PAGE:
The Impact of Workplace Initiatives on Low Carbon Behaviours - Case Study Report: A Cox, T Higgins, R Gloster, B Foley (Institute for Employment). (2012) (Web only)

RSL Adaptations Budget and Funding Criteria for 2012-13 Analysis of Consultation Responses: Lucy Robertson (Craigforth). (2012) (Web only)
Summary available: Housing, Regeneration and Planning Research Findings No.68/2011 (Web only)

Consultation on the Property Factors (Scotland) Act 2011 Draft Code of Conduct for Property Factors. An Analysis of Responses: John Scott, Tara McGregor and Steven Reid (ODS Consulting) (2012) (Web only)
Summary available: Housing, Regeneration and Planning Research Findings No. 70/2012 (Web only)

Counting the Cost of Choice and Control: Evidence for the costs of self-directed support in Scotland: Kirstein Rummery, David Bell, Alison Bowes, Alison Dawson and Elizabeth Roberts (University of Stirling) (2012) (Web only)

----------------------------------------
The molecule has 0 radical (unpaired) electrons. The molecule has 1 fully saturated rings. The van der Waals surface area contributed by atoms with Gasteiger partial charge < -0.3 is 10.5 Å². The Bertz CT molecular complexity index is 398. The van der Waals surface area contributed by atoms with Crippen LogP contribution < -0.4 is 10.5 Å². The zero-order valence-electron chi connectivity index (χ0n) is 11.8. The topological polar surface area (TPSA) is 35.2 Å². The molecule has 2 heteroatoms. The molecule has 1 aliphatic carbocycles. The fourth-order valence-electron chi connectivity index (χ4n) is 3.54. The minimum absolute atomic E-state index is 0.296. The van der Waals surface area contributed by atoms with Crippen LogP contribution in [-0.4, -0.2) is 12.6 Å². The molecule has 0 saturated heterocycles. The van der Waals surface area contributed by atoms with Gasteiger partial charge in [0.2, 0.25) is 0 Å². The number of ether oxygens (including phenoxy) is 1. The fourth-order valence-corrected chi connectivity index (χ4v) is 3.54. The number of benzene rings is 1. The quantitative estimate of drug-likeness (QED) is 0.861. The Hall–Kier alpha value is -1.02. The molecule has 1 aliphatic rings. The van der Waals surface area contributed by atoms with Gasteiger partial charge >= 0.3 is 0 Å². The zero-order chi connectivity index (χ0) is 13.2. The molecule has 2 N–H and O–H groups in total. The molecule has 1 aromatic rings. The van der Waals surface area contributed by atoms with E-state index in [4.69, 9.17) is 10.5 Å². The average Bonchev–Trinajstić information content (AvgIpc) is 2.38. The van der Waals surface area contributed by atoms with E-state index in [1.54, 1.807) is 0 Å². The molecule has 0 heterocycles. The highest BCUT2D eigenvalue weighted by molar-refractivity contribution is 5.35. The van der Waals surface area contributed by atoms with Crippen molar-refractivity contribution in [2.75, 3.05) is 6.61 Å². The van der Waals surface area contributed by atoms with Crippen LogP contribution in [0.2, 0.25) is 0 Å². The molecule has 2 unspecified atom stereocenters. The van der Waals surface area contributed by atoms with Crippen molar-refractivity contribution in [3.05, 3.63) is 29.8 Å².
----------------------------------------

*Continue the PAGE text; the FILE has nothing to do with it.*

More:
Summary available: Health and Community Care Research Findings No.110/2012 (Web only)

External Review of Alcohol Focus Scotland: Dawn Griesbach & Audrey Mistry (Griesbach & Associates). (2012) (Web only)

Summary Justice Reform: Undertakings Evaluation: Kate Skellington Orr, Shirley McCoard, Elaine Wilson Smith, Jacqueline McKellar and Paul McCartney (MVA Consultancy). (2012) (Web only)
Summary available: Crime and Justice Research Findings No.38/2012 (Web only)

Impact of Bail Reforms on Summary Justice Reform: Kate Skellington Orr, Shirley McCoard, Elaine Wilson Smith, Jacqueline McKellar, Paul McCartney (MVA Consultancy). (2012) (Web only)
Summary available: Crime & Justice Research Findings No.39/2012 (Web only)

Study of the Implementation of a New Community Health Nurse Role in Scotland: Prof. Lawrie Elliott, Prof. Catriona Kennedy & Dr Janette Pow (Edinburgh Napier University), Andrew Rome & Maheshika Mackenzie-Baker (Figure 8 Consultancy) & Dr Margaret Currie (Centre for Rural Health, UHI Millennium Institute). (2012) (Web only)